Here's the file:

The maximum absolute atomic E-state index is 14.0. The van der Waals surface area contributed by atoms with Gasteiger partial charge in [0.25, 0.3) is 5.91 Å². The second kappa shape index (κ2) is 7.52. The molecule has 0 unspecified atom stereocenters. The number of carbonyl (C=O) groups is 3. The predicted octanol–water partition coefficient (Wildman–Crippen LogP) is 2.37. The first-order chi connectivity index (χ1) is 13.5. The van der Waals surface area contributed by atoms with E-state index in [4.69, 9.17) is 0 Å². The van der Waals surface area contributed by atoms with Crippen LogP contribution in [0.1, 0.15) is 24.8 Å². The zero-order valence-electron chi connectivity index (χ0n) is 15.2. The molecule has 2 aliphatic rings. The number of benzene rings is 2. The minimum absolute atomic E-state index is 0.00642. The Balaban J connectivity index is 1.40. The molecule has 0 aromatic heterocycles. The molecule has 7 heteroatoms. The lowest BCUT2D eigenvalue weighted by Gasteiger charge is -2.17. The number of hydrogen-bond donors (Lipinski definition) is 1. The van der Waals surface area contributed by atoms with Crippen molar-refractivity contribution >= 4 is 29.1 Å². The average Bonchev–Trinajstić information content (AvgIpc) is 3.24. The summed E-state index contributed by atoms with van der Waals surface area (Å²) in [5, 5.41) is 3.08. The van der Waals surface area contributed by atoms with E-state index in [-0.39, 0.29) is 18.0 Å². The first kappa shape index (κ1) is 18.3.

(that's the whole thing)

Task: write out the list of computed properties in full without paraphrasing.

The maximum absolute atomic E-state index is 14.0. The van der Waals surface area contributed by atoms with Gasteiger partial charge in [0.25, 0.3) is 5.91 Å². The second kappa shape index (κ2) is 7.52. The molecule has 0 unspecified atom stereocenters. The number of carbonyl (C=O) groups is 3. The predicted octanol–water partition coefficient (Wildman–Crippen LogP) is 2.37. The first-order chi connectivity index (χ1) is 13.5. The van der Waals surface area contributed by atoms with E-state index in [4.69, 9.17) is 0 Å². The van der Waals surface area contributed by atoms with Crippen LogP contribution in [0.1, 0.15) is 24.8 Å². The zero-order valence-electron chi connectivity index (χ0n) is 15.2. The molecule has 2 aliphatic rings. The number of benzene rings is 2. The minimum absolute atomic E-state index is 0.00642. The Balaban J connectivity index is 1.40. The molecule has 0 aromatic heterocycles. The molecule has 7 heteroatoms. The lowest BCUT2D eigenvalue weighted by Gasteiger charge is -2.17. The number of hydrogen-bond donors (Lipinski definition) is 1. The van der Waals surface area contributed by atoms with Crippen molar-refractivity contribution >= 4 is 29.1 Å². The average Bonchev–Trinajstić information content (AvgIpc) is 3.24. The summed E-state index contributed by atoms with van der Waals surface area (Å²) in [5, 5.41) is 3.08. The van der Waals surface area contributed by atoms with E-state index in [-0.39, 0.29) is 18.0 Å². The first kappa shape index (κ1) is 18.3.